Indianapolis Mayor Greg Ballard (R) Raised Concerns That the Measure Could Hurt the City’s Convention Business and Tarnish the State’s Image as a Welcoming Place. According to the Indianapolis Star, “As Gov. Mike Pence prepares Thursday to sign controversial religious freedom legislation into law, Indianapolis Mayor Greg Ballard is raising concerns that the measure could hurt the city’s lucrative convention business and tarnish the state’s image as a welcoming place. Ballard, a Republican, said the measure sends the ‘wrong signal’ about the city and state. Opponents fear it could allow business owners to refuse services to same-sex couples. ‘Indianapolis strives to be a welcoming place that attracts businesses, conventions, visitors and residents,’ Ballard said Wednesday in a statement. ‘We are a diverse city, and I want everyone who visits and lives in Indy to feel comfortable here.’” [Indianapolis Star, 3/25/15]

Indianapolis Star Headline: Gen Con Threatens to Move Convention If Gov. Mike Pence Signs Religious Freedom Bill.According to the Indianapolis Star, “The organizers of Gen Con, the city’s largest convention in attendance and economic impact, are threatening to move the event elsewhere if Gov. Mike Pence signs controversial religious freedom legislation that could allow business owners to refuse services to same-sex couples. ‘Legislation that could allow for refusal of service or discrimination against our attendees will have a direct negative impact on the state’s economy, and will factor into our decision-making on hosting the convention in the state of Indiana in future years,’ said Adrian Swartout, owner and CEO of Gen Con LLC, in a letter sent to Pence just hours after lawmakers sent the measure to his desk. Gen Con’s website describes the convention as ‘the original, longest-running, best-attended gaming convention in the world!’ The conference attracted 56,000 people last year to the Indiana Convention Center and has an annual economic impact of more than $50 million, Swartout said in the letter.” [Indianapolis Star, 3/26/15]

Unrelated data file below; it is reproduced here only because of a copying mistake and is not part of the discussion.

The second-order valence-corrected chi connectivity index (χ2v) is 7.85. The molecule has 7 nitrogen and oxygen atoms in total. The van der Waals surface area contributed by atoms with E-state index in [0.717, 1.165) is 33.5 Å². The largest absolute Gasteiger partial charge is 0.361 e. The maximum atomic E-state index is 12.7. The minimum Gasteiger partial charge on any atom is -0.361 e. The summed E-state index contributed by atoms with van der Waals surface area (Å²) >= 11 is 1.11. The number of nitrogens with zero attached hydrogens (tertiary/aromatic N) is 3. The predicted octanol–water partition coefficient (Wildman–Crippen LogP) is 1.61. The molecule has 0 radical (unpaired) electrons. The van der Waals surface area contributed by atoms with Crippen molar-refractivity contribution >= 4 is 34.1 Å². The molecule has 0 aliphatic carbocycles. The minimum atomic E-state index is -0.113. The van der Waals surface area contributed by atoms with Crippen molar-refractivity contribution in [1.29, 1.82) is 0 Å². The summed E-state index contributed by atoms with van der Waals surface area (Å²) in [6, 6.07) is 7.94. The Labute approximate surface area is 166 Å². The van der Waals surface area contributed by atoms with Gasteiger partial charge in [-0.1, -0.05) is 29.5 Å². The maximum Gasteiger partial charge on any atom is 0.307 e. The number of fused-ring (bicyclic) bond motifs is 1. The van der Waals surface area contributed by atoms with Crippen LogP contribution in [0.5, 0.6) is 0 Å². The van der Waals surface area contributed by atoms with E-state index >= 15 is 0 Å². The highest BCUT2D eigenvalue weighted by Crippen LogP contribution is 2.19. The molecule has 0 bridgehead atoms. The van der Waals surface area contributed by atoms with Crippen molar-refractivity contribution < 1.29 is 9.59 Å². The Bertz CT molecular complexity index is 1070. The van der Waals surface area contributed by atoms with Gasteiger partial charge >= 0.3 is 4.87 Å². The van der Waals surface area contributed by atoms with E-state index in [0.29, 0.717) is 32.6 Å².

Organizers of a Mainline Protestant Church Gathering Are Considering Moving a 6,000 Person Convention from Indianapolis. According to the Washington Post, “Organizers of a mainline Protestant church gathering say they’re considering moving events from Indianapolis due to a bill that would protect business owners who want to decline to provide services for same-sex couples. Leaders of the Christian Church (Disciples of Christ), which is based in Indianapolis, wrote Wednesday to Gov. Mike Pence (R) pressing him to veto the proposal. On Monday, Pence said he planned to sign the bill into law. Church leaders say they are reconsidering plans to hold their 6,000-person General Assembly in Indianapolis in 2017 because of concerns that some members ‘might experience legally sanctioned bias and rejection once so common on the basis of race.’ The move is part of a larger effort to use business to pressure state leaders on the issue.” [Washington Post, 3/25/15]

NBA Player Jason Collins Asked Gov. Pence in a Tweet Whether It is “Going to Be Legal for Someone to Discriminate Against Me & Others When We Come” to the Final Four in Two Weeks. According to CNN, “Jason Collins, who last year became the first openly gay active NBA player, asked Pence in a tweet whether it is ‘going to be legal for someone to discriminate against me & others when we come’ to the Final Four in two weeks.” [CNN, 3/26/15Indianapolis Star, 3/26/15]